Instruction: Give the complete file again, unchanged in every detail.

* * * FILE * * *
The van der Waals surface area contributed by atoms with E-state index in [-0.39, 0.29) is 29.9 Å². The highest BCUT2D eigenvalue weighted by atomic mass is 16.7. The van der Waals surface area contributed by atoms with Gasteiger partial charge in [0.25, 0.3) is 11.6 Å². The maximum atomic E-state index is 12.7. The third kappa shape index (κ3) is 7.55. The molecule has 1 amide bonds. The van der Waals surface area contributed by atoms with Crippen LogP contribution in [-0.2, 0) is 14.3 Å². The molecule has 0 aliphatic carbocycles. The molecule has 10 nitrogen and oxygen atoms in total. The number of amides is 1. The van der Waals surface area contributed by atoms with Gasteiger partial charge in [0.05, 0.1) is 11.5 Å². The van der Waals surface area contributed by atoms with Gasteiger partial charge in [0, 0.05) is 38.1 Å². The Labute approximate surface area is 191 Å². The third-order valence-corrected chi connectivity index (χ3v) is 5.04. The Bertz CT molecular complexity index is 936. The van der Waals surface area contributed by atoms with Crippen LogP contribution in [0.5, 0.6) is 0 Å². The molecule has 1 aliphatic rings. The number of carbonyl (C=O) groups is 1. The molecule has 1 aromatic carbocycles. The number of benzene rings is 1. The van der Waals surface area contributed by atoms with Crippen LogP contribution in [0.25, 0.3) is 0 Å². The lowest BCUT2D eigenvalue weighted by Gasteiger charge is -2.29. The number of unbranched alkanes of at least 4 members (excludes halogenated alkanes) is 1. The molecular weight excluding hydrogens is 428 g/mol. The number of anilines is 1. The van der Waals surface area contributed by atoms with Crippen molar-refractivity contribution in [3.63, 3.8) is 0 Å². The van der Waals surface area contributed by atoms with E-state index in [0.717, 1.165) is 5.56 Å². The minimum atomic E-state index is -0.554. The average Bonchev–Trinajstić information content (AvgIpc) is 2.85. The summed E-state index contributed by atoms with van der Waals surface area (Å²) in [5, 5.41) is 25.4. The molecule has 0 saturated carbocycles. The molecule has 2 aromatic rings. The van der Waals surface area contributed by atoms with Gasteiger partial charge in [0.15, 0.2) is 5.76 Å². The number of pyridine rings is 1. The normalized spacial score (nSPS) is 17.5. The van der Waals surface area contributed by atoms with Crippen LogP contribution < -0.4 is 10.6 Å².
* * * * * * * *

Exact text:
The van der Waals surface area contributed by atoms with E-state index in [-0.39, 0.29) is 29.9 Å². The highest BCUT2D eigenvalue weighted by atomic mass is 16.7. The van der Waals surface area contributed by atoms with Gasteiger partial charge in [0.25, 0.3) is 11.6 Å². The maximum atomic E-state index is 12.7. The third kappa shape index (κ3) is 7.55. The molecule has 1 amide bonds. The van der Waals surface area contributed by atoms with Crippen LogP contribution in [-0.2, 0) is 14.3 Å². The molecule has 0 aliphatic carbocycles. The molecule has 10 nitrogen and oxygen atoms in total. The number of amides is 1. The van der Waals surface area contributed by atoms with Gasteiger partial charge in [0.05, 0.1) is 11.5 Å². The van der Waals surface area contributed by atoms with Gasteiger partial charge in [0, 0.05) is 38.1 Å². The Labute approximate surface area is 191 Å². The third-order valence-corrected chi connectivity index (χ3v) is 5.04. The Bertz CT molecular complexity index is 936. The van der Waals surface area contributed by atoms with Crippen LogP contribution in [0.5, 0.6) is 0 Å². The molecule has 1 aliphatic rings. The number of carbonyl (C=O) groups is 1. The molecule has 1 aromatic carbocycles. The number of benzene rings is 1. The van der Waals surface area contributed by atoms with Crippen LogP contribution in [0.25, 0.3) is 0 Å². The lowest BCUT2D eigenvalue weighted by Gasteiger charge is -2.29. The number of unbranched alkanes of at least 4 members (excludes halogenated alkanes) is 1. The molecular weight excluding hydrogens is 428 g/mol. The number of anilines is 1. The van der Waals surface area contributed by atoms with Crippen molar-refractivity contribution in [3.63, 3.8) is 0 Å². The van der Waals surface area contributed by atoms with E-state index in [0.717, 1.165) is 5.56 Å². The minimum atomic E-state index is -0.554. The average Bonchev–Trinajstić information content (AvgIpc) is 2.85. The summed E-state index contributed by atoms with van der Waals surface area (Å²) in [5, 5.41) is 25.4. The molecule has 0 saturated carbocycles. The molecule has 2 aromatic rings. The van der Waals surface area contributed by atoms with Gasteiger partial charge in [0.15, 0.2) is 5.76 Å². The number of pyridine rings is 1. The normalized spacial score (nSPS) is 17.5. The van der Waals surface area contributed by atoms with Crippen LogP contribution < -0.4 is 10.6 Å².